Behavioral change, listlessness, irritability, vomiting, and decreased social interactions. Headache Double vision. Head tilt : tonsillar herniation below the foramen magnum Cerebellar symptoms Brain stem involvement Leptomeningeal dissemination

21 Medulloblastoma Examination
Increasing head circumference , full anterior fontanelle with widely split cranial sutures. Papilledema 90% of patients Diplopia and lateral gaze paresis Fourth cranial nerve palsy ( should be considered in any patient with a head tilt ) Nystagmus Cerebellar signs ( ataxia > unilateral dysmetria )


23 Medulloblastoma At diagnosis (11-71% show dissemination)
MRI- T1- low to isointense T2- hyperintense Homogenous contrast enhancement (may be absent in about 15 –20 % ) DWI shows restricted diffusion with increased ADC. Spinal imaging – At diagnosis (11-71% show dissemination) Within 24 hrs after surgery or 2 weeks post surgery Surveillance imaging at 3-6 months

24 Medulloblastoma Management Steroids
CSF cytology- LP, EVD, Cisternamagna CSF diversion Definitive surgery Adjuvant therapy

25 CHANG CLASSIFICATION Medulloblastoma Stage Feature
Tumor stage T1 Less than 3 cm diameter, limited to vermis, roof of fourth ventricle, or hemisphere T2 More than 3 cm diameter, invades one adjacent structure or partially fills fourth ventricle. T3a Invades two adjacent structure or completely fills fourth ventricle with extension into cerebral aqueduct, foramen of Luschka, or formen of Magndie. T3b Arises from floor of fourth ventricle or brain stem; fourth ventricle completely filled T4 Spreads to involve cerebral aqueduct, third ventrical, midbrain, or upper cervical spinal cord Metastasis stage M0 No evidence of metastasis M1 Tumor cells in CSF M2 Gross nodular seeding of brain CSF spaces M3 Gross nodular seeding of spinal CSF spaces M4 Extraneural spread

26 Current staging of medulloblastoma
STANDARD RISK No residual tumor on postop MRI and negative CSF result 5 years survival is >5% and progression free survival = 50% HIGH RISK Bulky residual tumor > 1.5 cm2 postop Dissemination in the brain, spine or CSF Worse prognosis 5 year disease free survival is 35-50%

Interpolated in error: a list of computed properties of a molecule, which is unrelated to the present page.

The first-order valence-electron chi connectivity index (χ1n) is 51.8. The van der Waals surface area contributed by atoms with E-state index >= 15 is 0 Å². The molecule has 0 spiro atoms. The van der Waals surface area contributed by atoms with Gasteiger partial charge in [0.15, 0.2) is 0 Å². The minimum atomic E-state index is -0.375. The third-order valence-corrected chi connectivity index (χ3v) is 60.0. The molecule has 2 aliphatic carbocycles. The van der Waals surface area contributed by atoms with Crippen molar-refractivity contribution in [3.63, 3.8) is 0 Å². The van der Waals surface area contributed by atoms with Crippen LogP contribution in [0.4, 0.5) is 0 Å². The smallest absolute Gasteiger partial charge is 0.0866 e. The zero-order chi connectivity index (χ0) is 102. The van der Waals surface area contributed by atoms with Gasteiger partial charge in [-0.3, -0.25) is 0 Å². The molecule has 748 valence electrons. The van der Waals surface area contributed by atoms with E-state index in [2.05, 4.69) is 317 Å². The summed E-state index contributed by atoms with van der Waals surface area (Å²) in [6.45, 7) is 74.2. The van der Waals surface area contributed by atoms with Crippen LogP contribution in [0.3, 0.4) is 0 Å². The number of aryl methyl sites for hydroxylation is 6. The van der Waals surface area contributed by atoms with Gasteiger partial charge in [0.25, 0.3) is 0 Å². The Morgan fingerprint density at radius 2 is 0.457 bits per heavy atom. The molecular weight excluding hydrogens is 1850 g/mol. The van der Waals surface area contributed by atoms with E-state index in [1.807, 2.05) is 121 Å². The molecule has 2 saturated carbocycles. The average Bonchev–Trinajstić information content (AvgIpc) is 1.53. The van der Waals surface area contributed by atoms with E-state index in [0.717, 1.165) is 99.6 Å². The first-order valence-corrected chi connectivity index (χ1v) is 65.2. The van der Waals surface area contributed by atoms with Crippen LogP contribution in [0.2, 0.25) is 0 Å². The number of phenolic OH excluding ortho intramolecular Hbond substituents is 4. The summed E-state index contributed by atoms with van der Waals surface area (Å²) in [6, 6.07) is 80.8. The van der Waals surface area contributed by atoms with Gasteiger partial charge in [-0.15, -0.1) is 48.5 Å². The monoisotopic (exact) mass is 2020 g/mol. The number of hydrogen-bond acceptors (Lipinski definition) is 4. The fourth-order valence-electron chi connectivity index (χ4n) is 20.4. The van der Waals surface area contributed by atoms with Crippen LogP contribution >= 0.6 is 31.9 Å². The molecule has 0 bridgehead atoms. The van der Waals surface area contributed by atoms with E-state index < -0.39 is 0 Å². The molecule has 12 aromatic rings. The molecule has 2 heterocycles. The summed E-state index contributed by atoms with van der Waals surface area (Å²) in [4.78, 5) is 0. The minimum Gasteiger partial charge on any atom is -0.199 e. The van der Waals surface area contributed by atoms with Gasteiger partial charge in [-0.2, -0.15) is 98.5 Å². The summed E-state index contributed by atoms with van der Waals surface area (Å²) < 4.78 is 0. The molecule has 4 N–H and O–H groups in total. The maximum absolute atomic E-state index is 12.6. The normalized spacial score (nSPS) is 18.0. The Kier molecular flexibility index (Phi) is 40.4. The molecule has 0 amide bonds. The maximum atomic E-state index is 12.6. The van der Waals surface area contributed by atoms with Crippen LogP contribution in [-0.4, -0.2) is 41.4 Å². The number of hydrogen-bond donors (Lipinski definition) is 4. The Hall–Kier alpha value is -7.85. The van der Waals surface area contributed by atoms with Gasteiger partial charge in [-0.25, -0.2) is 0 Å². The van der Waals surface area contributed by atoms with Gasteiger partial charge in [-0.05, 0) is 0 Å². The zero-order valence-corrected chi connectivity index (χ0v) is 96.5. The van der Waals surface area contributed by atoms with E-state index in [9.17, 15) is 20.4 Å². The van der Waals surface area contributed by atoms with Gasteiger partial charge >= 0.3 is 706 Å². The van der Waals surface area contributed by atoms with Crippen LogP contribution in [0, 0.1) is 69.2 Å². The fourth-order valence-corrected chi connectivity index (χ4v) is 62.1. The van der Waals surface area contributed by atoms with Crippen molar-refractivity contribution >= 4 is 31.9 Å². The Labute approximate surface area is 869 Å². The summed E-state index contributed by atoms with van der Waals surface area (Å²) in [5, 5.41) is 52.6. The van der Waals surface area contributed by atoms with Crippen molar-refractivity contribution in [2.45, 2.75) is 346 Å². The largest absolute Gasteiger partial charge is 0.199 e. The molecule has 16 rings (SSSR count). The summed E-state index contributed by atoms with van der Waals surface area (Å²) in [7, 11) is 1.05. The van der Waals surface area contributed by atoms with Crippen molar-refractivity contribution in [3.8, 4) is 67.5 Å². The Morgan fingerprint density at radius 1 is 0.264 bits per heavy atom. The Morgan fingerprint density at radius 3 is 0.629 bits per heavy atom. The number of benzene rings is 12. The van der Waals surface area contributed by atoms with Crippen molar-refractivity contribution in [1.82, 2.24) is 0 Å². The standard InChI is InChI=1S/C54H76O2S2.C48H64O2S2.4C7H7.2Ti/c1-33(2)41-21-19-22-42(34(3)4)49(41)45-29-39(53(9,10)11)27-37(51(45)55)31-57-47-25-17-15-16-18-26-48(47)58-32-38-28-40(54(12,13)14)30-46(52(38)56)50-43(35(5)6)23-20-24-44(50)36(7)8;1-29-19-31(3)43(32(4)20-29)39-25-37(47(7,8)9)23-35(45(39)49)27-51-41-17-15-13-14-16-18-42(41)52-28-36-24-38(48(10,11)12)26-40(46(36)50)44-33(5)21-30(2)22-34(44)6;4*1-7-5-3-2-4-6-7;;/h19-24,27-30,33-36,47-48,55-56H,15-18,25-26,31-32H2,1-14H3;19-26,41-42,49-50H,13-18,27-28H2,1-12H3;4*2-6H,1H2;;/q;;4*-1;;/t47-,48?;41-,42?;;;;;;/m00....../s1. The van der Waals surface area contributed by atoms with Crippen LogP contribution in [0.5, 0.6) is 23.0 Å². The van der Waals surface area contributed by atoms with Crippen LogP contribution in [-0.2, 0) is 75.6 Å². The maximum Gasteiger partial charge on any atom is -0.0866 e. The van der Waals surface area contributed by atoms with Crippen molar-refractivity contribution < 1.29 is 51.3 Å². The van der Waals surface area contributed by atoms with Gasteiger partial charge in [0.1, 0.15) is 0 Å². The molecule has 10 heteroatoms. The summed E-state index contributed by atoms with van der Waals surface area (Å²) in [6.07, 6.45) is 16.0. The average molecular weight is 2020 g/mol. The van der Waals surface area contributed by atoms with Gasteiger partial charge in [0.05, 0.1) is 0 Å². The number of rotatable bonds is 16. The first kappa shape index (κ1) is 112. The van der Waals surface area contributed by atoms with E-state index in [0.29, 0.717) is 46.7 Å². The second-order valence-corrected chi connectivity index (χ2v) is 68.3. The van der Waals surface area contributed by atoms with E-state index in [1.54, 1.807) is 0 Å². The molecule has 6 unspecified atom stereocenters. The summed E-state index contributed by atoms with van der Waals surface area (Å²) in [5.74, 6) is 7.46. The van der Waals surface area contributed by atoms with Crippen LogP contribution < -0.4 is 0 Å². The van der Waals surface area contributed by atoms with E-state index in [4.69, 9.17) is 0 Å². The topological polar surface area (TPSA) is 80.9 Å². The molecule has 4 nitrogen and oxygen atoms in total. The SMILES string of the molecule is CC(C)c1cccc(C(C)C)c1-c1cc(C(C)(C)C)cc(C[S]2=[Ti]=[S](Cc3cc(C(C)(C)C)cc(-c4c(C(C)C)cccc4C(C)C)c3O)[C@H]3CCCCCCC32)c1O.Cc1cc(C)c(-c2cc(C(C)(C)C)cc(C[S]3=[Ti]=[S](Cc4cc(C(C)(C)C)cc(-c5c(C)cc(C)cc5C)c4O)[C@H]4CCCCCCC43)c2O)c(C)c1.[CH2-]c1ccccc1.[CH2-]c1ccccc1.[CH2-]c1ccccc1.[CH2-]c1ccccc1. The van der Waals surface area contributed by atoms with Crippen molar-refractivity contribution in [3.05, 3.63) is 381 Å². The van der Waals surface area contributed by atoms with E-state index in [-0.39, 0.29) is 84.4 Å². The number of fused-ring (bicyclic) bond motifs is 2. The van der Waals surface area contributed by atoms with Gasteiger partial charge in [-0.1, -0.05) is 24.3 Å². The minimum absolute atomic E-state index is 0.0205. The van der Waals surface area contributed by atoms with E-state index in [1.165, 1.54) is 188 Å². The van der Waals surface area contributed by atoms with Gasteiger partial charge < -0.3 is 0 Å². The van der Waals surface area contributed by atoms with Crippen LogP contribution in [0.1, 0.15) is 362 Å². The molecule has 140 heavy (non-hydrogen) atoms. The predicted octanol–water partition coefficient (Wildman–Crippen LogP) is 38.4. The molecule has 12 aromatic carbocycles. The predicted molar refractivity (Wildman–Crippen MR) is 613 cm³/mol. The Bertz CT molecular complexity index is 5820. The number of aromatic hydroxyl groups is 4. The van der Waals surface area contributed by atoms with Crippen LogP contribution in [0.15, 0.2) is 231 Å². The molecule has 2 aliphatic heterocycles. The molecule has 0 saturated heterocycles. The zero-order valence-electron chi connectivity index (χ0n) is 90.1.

27 Management algorithm for medulloblastoma
Presenation : MRI Brain and spine Surgical resection Management of hydrocephalus < 3 years > 3 years Chemotherapy (No standard regimen) Standard risk Poor risk Craniospinal radiation OR Reduced dose radiation with CT on reasarch protocol Cranispinal radiation + adjunct CT ( CCNU, cisplatin vincristine or CT on research protocol Follow OR Delayed RT till 3 years old Management algorithm for medulloblastoma

28 Management…….. Surgery Gross Total Resection, if possible (arises from roof of fourth ventricle- soft reddish vascular with some times sugar coating). Brainstem damage should be avoided. Resolution of natural CSF pathways. SURGERY alone : NOT CURATIVE RADIOTHERAPY : Cornerstone of adjuvant therapy. 54 to 58 Gy - primary site 35Gy craniospinal axis

29 Management…….. Recurrent Medulloblastoma
Chemotherapy : limited due to chemo resistance in those patients who have previously undergone CT Redosing with RT avoided due to radiation necrosis High-dose chemotherapy with autologous SCR or autologous BMR: subject of intense investigation Prognosis 5 - year recurrence-free survival rates : 55% - 67%. Most common site : PRIMARY TUMOR SITE

30 Ependymoma 10% of brain tumors in children Peak age - 0-4yrs
Male preponderance Children 90% in cranium Adults in spinal

Cellular Papillary Clear cell Tanycytic Anaplastic ependymoma (WHO Grade 3)

32 Ependymoma …….. Imaging isodense with heterogenous enhancement
CT : Typically isodense with heterogenous enhancement Calcification : common ( can be seen in one half of cases)

33 Ependymoma…..MRI On MRI, heterogeneous secondary to necrosis, hemorrhage and calcification. Heterogenous contrast enhancement Plasticity Extension to the cerebellopontine angle is characteristic of ependymomas

34 Ependymoma….. INTRA OP- Tumor arises from the floor and is greyish lobulated gritty and firm Staging: No conventional staging criteria. Postoperative MRI is recommended within 48 hours

35 Ependymoma…Role of Radiotherapy
Post-operative radiation recommended for patients older than 3 years. Stereotactic radiosurgery : Therapeutic option in patients with residual, unresectable or recurrent tumor Role of Chemotherapy May be useful < 3 years : Delay cranial radiation Childhood intracranial ependymomas : in general chemo-resistant

36 (50 Gy followed by a boost of 6 Gy) Surgery followed by
AIIMS Protocol Low Grade CSF -VE High grade CSF + VE Surgery Surgery Radiotherapy 56Gy / 28# / 5.5 wks (50 Gy followed by a boost of 6 Gy) Surgery followed by CSI and 6 cycles chemotherapy.

37 Cerebellar (Pilocytic astrocytoma)
10-20% of pediatric brain tumour Pilocytic astrocytoma is the most common pediatric central nervous system glial neoplasm Benign : extremely high survival rate 94% at 10 years Most patients present in the first 2 decades

38 Pilocytic astrocytoma….MRI
Four predominant imaging patterns : Mass with a nonenhancing cyst and an intensely enhancing mural nodule (21%) Mass with an enhancing cyst wall and an intensely enhancing mural nodule (46%) Necrotic mass with a central nonenhancing zone (16%), and Predominantly solid mass with minimal to no cyst like component (17%)